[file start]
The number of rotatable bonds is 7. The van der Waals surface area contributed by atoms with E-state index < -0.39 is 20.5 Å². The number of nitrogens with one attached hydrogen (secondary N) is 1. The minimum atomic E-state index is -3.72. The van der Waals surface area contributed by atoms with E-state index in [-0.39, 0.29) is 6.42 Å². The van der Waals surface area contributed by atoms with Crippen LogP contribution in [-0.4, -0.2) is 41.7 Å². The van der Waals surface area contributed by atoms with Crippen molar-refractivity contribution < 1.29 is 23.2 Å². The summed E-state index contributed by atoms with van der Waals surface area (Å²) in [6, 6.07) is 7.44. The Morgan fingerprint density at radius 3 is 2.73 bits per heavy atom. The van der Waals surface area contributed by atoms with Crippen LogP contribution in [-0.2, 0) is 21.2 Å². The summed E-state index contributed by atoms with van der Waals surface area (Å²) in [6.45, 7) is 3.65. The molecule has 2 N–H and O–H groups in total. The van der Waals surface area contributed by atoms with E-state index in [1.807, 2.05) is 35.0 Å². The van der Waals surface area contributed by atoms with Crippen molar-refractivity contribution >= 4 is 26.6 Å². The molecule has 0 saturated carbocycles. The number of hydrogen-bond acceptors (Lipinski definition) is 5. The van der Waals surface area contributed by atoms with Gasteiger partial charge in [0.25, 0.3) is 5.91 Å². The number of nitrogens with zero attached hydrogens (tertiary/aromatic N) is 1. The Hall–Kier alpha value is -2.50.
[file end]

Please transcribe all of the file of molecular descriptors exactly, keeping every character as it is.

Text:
The number of rotatable bonds is 7. The van der Waals surface area contributed by atoms with E-state index < -0.39 is 20.5 Å². The number of nitrogens with one attached hydrogen (secondary N) is 1. The minimum atomic E-state index is -3.72. The van der Waals surface area contributed by atoms with E-state index in [-0.39, 0.29) is 6.42 Å². The van der Waals surface area contributed by atoms with Crippen LogP contribution in [-0.4, -0.2) is 41.7 Å². The van der Waals surface area contributed by atoms with Crippen molar-refractivity contribution < 1.29 is 23.2 Å². The summed E-state index contributed by atoms with van der Waals surface area (Å²) in [6, 6.07) is 7.44. The Morgan fingerprint density at radius 3 is 2.73 bits per heavy atom. The van der Waals surface area contributed by atoms with Crippen LogP contribution in [-0.2, 0) is 21.2 Å². The summed E-state index contributed by atoms with van der Waals surface area (Å²) in [6.45, 7) is 3.65. The molecule has 2 N–H and O–H groups in total. The van der Waals surface area contributed by atoms with E-state index in [1.807, 2.05) is 35.0 Å². The van der Waals surface area contributed by atoms with Crippen molar-refractivity contribution >= 4 is 26.6 Å². The molecule has 0 saturated carbocycles. The number of hydrogen-bond acceptors (Lipinski definition) is 5. The van der Waals surface area contributed by atoms with Gasteiger partial charge in [0.25, 0.3) is 5.91 Å². The number of nitrogens with zero attached hydrogens (tertiary/aromatic N) is 1. The Hall–Kier alpha value is -2.50.